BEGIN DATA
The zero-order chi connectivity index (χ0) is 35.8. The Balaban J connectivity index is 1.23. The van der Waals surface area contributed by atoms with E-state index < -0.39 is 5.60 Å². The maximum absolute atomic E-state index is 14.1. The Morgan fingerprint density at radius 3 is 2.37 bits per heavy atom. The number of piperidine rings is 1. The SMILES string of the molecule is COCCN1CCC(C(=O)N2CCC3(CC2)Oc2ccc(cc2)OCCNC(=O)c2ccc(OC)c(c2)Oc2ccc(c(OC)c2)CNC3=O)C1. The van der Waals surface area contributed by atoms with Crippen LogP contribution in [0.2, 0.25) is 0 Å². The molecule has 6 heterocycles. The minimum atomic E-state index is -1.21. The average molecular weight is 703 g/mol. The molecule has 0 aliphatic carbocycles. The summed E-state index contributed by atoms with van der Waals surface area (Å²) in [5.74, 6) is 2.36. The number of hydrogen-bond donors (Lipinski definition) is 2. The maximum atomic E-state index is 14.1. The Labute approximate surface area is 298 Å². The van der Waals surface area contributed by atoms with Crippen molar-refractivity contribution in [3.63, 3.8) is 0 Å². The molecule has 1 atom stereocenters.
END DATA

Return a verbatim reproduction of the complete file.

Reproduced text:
The zero-order chi connectivity index (χ0) is 35.8. The Balaban J connectivity index is 1.23. The van der Waals surface area contributed by atoms with E-state index < -0.39 is 5.60 Å². The maximum absolute atomic E-state index is 14.1. The Morgan fingerprint density at radius 3 is 2.37 bits per heavy atom. The number of piperidine rings is 1. The SMILES string of the molecule is COCCN1CCC(C(=O)N2CCC3(CC2)Oc2ccc(cc2)OCCNC(=O)c2ccc(OC)c(c2)Oc2ccc(c(OC)c2)CNC3=O)C1. The van der Waals surface area contributed by atoms with Crippen LogP contribution in [0.2, 0.25) is 0 Å². The molecule has 6 heterocycles. The minimum atomic E-state index is -1.21. The average molecular weight is 703 g/mol. The molecule has 0 aliphatic carbocycles. The summed E-state index contributed by atoms with van der Waals surface area (Å²) in [5.74, 6) is 2.36. The number of hydrogen-bond donors (Lipinski definition) is 2. The maximum atomic E-state index is 14.1. The Labute approximate surface area is 298 Å². The van der Waals surface area contributed by atoms with Crippen molar-refractivity contribution in [3.63, 3.8) is 0 Å². The molecule has 1 atom stereocenters.